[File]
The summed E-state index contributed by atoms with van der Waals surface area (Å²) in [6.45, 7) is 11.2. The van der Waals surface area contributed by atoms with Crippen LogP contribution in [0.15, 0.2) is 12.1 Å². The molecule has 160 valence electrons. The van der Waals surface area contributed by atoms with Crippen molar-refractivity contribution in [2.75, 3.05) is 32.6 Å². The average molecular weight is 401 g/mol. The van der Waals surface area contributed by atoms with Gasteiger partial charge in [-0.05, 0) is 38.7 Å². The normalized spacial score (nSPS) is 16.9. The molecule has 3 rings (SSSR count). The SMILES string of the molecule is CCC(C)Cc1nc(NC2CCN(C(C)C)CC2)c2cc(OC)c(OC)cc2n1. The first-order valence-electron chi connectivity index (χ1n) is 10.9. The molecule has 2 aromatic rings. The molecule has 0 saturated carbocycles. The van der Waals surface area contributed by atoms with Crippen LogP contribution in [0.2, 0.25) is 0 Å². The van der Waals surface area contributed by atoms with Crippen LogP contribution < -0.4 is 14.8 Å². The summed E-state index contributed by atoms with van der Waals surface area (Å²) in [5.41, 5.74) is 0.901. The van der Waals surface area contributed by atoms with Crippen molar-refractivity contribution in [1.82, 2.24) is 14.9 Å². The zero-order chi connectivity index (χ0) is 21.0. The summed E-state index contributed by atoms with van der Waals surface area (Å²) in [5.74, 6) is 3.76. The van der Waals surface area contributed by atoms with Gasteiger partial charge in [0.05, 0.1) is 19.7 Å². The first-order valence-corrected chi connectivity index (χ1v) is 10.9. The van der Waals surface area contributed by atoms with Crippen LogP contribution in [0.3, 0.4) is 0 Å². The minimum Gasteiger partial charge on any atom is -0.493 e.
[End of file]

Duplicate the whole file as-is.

The summed E-state index contributed by atoms with van der Waals surface area (Å²) in [6.45, 7) is 11.2. The van der Waals surface area contributed by atoms with Crippen LogP contribution in [0.15, 0.2) is 12.1 Å². The molecule has 160 valence electrons. The van der Waals surface area contributed by atoms with Crippen molar-refractivity contribution in [2.75, 3.05) is 32.6 Å². The average molecular weight is 401 g/mol. The van der Waals surface area contributed by atoms with Gasteiger partial charge in [-0.05, 0) is 38.7 Å². The normalized spacial score (nSPS) is 16.9. The molecule has 3 rings (SSSR count). The SMILES string of the molecule is CCC(C)Cc1nc(NC2CCN(C(C)C)CC2)c2cc(OC)c(OC)cc2n1. The first-order valence-electron chi connectivity index (χ1n) is 10.9. The molecule has 2 aromatic rings. The molecule has 0 saturated carbocycles. The van der Waals surface area contributed by atoms with Crippen LogP contribution in [0.2, 0.25) is 0 Å². The van der Waals surface area contributed by atoms with Crippen LogP contribution < -0.4 is 14.8 Å². The summed E-state index contributed by atoms with van der Waals surface area (Å²) in [5.41, 5.74) is 0.901. The van der Waals surface area contributed by atoms with Crippen molar-refractivity contribution in [1.82, 2.24) is 14.9 Å². The zero-order chi connectivity index (χ0) is 21.0. The summed E-state index contributed by atoms with van der Waals surface area (Å²) in [5.74, 6) is 3.76. The van der Waals surface area contributed by atoms with Gasteiger partial charge in [0.05, 0.1) is 19.7 Å². The first-order valence-corrected chi connectivity index (χ1v) is 10.9. The van der Waals surface area contributed by atoms with Crippen LogP contribution in [0.3, 0.4) is 0 Å². The minimum Gasteiger partial charge on any atom is -0.493 e.